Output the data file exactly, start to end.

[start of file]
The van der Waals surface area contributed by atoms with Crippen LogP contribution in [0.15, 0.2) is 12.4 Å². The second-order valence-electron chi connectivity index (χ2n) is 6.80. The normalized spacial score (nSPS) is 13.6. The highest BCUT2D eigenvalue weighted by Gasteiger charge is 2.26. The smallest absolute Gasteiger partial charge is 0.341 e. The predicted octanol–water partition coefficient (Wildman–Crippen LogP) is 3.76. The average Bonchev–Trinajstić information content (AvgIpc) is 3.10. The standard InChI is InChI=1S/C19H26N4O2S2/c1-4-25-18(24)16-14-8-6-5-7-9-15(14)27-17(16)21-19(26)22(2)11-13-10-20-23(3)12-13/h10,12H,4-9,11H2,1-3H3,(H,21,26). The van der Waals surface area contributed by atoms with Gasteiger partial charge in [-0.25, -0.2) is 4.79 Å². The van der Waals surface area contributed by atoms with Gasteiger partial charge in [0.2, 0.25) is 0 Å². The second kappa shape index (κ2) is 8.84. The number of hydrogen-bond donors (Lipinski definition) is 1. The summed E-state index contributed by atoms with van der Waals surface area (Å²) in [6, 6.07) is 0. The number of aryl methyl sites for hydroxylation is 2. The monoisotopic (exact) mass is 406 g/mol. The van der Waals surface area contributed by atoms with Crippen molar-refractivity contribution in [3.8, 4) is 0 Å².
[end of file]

The van der Waals surface area contributed by atoms with Crippen LogP contribution in [0.15, 0.2) is 12.4 Å². The second-order valence-electron chi connectivity index (χ2n) is 6.80. The normalized spacial score (nSPS) is 13.6. The highest BCUT2D eigenvalue weighted by Gasteiger charge is 2.26. The smallest absolute Gasteiger partial charge is 0.341 e. The predicted octanol–water partition coefficient (Wildman–Crippen LogP) is 3.76. The average Bonchev–Trinajstić information content (AvgIpc) is 3.10. The standard InChI is InChI=1S/C19H26N4O2S2/c1-4-25-18(24)16-14-8-6-5-7-9-15(14)27-17(16)21-19(26)22(2)11-13-10-20-23(3)12-13/h10,12H,4-9,11H2,1-3H3,(H,21,26). The van der Waals surface area contributed by atoms with Gasteiger partial charge in [-0.25, -0.2) is 4.79 Å². The van der Waals surface area contributed by atoms with Gasteiger partial charge in [0.2, 0.25) is 0 Å². The second kappa shape index (κ2) is 8.84. The number of hydrogen-bond donors (Lipinski definition) is 1. The summed E-state index contributed by atoms with van der Waals surface area (Å²) in [6, 6.07) is 0. The number of aryl methyl sites for hydroxylation is 2. The monoisotopic (exact) mass is 406 g/mol. The van der Waals surface area contributed by atoms with Crippen molar-refractivity contribution in [3.8, 4) is 0 Å².